The matter came to an abrupt end in December, but it roiled election season. The change would have allowed a political party to gain a majority on the school board, which proponents said would foster competitive elections and make board members accountable to voters. Opponents called it a power grab by Republicans, who enjoy a voter enrollment advantage. After seating two committees to pursue the change, the selectmen dropped the idea, citing its divisiveness.

Other events occurred during 2017 that will change the look of Greenwich in the coming years.

Many were unhappy when a petition by Eversource Enery to build an electrical substation at 290 Railroad Avenue got the approval of the state Siting Council in November.

Town officials, citing safety and environmental concerns, are seeking remedies to overturn or amend the decision.

Not far up the road, a more welcome development took place. New Lebanon School families, after years of debate in town and negotiations with the state, finally saw work begin on a new school building in December.

A Hartford budget stalemate that dragged on from June to October delayed state funding for the project. The state-aid component eventually fell into place, leading to a ground-breaking ceremony at the end of the year. The total cost of the new school is $37.3 million, with 80 percent state reimbursement, and kids will likely make the move into their larger school in February 2019.

Meanwhile, across town in Old Greenwich, residents were successful, at least for the time being, in preventing a major project from taking place in their neighborhood.

The Planning and Zoning Commission in December denied an application to build a 60-unit apartment complex at 143 Sound Beach Ave.

Neighbors raised safety, traffic and parking concerns posed by the development, which would have occupied four stories across from the Old Greenwich train station. The Greenwich Fire Department cited issues with public safety associated with the project, which would have added units to the town’s meager stock of affordable housing. The developers have indicated they will challenge the decision in court.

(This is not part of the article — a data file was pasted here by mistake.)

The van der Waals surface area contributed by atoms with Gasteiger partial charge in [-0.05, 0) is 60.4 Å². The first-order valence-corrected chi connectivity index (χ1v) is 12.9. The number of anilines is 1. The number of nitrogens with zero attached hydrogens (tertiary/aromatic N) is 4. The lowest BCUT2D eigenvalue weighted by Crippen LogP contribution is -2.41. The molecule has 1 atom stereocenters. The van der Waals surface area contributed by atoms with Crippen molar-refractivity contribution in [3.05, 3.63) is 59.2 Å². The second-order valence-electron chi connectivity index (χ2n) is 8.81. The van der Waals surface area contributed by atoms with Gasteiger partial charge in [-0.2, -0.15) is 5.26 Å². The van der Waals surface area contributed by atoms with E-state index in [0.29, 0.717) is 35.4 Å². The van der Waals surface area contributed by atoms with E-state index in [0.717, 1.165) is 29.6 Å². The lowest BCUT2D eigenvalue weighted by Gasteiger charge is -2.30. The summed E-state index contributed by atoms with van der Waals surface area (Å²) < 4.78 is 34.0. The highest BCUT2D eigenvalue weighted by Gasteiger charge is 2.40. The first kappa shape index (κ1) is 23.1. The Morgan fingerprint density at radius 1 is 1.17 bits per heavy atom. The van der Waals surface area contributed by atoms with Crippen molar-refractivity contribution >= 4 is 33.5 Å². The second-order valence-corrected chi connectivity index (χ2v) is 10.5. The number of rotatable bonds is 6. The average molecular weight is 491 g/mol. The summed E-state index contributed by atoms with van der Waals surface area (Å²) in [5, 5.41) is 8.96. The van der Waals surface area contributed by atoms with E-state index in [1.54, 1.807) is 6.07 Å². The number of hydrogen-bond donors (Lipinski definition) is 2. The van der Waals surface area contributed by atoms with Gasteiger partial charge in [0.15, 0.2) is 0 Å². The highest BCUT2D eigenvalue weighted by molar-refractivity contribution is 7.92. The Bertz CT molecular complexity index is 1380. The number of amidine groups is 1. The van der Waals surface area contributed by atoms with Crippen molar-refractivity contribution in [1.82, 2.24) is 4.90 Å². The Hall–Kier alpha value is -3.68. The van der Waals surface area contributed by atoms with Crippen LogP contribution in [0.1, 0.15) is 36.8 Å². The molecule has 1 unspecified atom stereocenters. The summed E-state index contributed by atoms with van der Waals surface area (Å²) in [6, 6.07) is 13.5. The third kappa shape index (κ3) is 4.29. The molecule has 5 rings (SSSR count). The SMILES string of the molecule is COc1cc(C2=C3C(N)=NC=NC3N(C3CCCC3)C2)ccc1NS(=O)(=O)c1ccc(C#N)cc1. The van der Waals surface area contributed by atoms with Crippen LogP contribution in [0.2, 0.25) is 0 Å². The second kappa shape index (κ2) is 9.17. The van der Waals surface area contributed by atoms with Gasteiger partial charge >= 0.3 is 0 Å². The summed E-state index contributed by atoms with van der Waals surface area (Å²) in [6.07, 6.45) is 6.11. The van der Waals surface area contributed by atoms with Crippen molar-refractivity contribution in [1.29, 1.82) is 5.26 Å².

Another controversial project reached its conclusion in May when Rabbi Andrew Sklarz affixed a mezuzah at the main entrance of the Greenwich Reform Synagogue on Orchard Street in Cos Cob. The congregation that was founded in 1976 had a new home.

A zoning fight lasted for five years over the building, with neighbors expressing concerns about traffic, pedestrian safety and the size of the project. Substantial modifications were made to the design of the synagogue as it progressed through the planning stages.

Not all changes involved new buildings. Perhaps the biggest adjustment for Greenwich families this year involved the times that very familiar buildings began operations each day.

School start times were pushed back at Greenwich High and the middle schools this year so students could get more sleep. Administrators now are working to iron out problems caused by the change, particularly for after-school activities and sports. Sufficient practice time has been a challenge for some teams and athletes have been dismissed from school early as needed to arrive at away games on time.

“We will continue to assess the number of early dismissals, the amount of missed class time and the amount of time spent in travel prior to making any determinations about the continuation of certain sports for 2018-19,” school officials wrote in a December memo.

In other school news, Jill Gildea became the new superintendent of Greenwich Public Schools in July.

She replaced interim Superintendent Sal Corda, who was brought on last year after former Superintendent William McKersie left to take over the schools in Weston. Gildea was previously a school superintendent in Mundelein, Ill., and has held many positions in her educational career, starting with middle school teacher.